Entrepreneurs Dave Dickinson and Delwin Holeman saw an unmet need in the marketplace: There are a lot of unhappy advisor-client relationships out there. So they decided to launch an advisor-firing business.
If that sounds like a sinister plot to the ears of advisors, think again. The beneficiaries of this business, in addition to disgruntled clients, are new advisors who are introduced to a prospect with both assets and a disposition to receiving financial advice.
Dickinson speaks with sympathy for the experience of an advisor, having spent decades managing a book of business. He started at Merrill Lynch for six years, followed by a stint with a regional firm, before a two-decade stretch in the RIA world.
Unhappy in the brokerage world’s “sales culture,” he found much more satisfaction as an RIA, and one of FireMyAdvisor’s principles is to only match fed-up investors with some kind of a fiduciary, be it an RIA or CFP.
But the unhappiness that may exist in a client relationship can go both ways, and there are many advisors who ignore or neglect some of their relationships as well. Perhaps they don’t click with the client or the client is unimportant economically.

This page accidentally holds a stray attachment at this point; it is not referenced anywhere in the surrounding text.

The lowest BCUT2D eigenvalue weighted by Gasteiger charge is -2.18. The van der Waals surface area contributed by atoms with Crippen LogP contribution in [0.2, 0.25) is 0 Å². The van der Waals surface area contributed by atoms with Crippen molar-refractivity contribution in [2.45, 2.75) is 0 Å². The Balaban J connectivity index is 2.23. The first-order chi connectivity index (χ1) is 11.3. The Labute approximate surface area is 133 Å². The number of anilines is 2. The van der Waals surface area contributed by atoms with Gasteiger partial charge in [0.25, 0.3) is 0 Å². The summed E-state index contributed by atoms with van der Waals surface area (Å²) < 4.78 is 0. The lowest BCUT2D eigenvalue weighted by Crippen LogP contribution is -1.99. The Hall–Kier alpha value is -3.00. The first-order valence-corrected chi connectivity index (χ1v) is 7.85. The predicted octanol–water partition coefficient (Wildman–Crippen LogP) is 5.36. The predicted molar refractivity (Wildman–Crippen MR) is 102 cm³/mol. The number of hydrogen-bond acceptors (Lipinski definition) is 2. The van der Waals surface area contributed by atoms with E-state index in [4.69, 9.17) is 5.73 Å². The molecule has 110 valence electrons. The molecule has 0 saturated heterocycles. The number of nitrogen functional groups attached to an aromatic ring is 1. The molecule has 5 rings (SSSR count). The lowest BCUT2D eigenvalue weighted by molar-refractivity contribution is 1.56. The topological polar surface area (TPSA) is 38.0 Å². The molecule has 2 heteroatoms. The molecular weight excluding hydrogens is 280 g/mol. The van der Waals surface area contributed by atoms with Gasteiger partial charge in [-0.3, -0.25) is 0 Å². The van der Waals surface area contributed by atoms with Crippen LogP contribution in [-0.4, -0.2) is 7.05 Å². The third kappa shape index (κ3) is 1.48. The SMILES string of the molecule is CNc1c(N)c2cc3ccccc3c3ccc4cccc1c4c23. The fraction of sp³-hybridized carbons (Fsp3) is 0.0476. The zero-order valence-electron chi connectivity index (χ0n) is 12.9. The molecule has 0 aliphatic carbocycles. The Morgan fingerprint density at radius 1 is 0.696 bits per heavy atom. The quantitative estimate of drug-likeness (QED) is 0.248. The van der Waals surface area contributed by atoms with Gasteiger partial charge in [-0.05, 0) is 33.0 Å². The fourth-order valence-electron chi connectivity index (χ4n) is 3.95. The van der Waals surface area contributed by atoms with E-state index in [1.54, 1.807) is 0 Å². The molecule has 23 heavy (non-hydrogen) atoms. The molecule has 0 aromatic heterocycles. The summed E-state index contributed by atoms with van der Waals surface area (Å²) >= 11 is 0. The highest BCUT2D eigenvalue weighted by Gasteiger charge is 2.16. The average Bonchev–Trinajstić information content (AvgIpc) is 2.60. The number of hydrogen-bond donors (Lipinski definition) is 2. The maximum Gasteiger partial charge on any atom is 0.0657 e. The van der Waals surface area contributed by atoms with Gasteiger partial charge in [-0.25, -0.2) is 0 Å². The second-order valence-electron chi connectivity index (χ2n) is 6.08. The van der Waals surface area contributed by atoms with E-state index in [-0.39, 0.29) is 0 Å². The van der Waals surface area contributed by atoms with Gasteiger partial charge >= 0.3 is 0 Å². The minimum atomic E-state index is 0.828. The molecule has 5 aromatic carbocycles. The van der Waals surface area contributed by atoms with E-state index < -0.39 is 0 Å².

Dickinson and Holeman initially thought: “Wouldn’t it be great to find a way to switch clients” between an advisor unhappy with his client and one that would be very happy with that same client?
Thus was born their contrarian approach to lead generation: Rather than seeking to attract clients interested in investment advice, FireMyAdvisor, which launched this week, is seeking to appeal to those investors with assets in hand who may not understand how they can divorce their advisor.
“If you were to poll investors, I’m taking a very educated guess that most people don’t know they can switch advisors by simply signing some paperwork,” Dickinson says. “They’re under the impression they need to talk with their financial advisor and have a confrontation.”
FireMyAdvisor’s plan is to attract investors to its site with an offer of a free guidebook on exiting a relationship they would rather not have, as well as an offer of help in finding a more suitable advisor.
The idea is to validate the feelings of these investors, essentially saying: “It’s okay to be in a bad relationship; it’s just bad to stay in bad relationship,” Dickinson says.
The duo — Dickinson is the one with experience as an advisor and is married to a compliance expert to boot, while Holeman produces advisor websites and has expertise in SEO and online marketing — is singling out women in particular for its dissatisfaction pitch.
“They’re one of the unhappiest groups; we have a bunch of studies that verify that,” Dickinson says, noting as an example of the experience of his wife, a native of Minnesota’s lake country.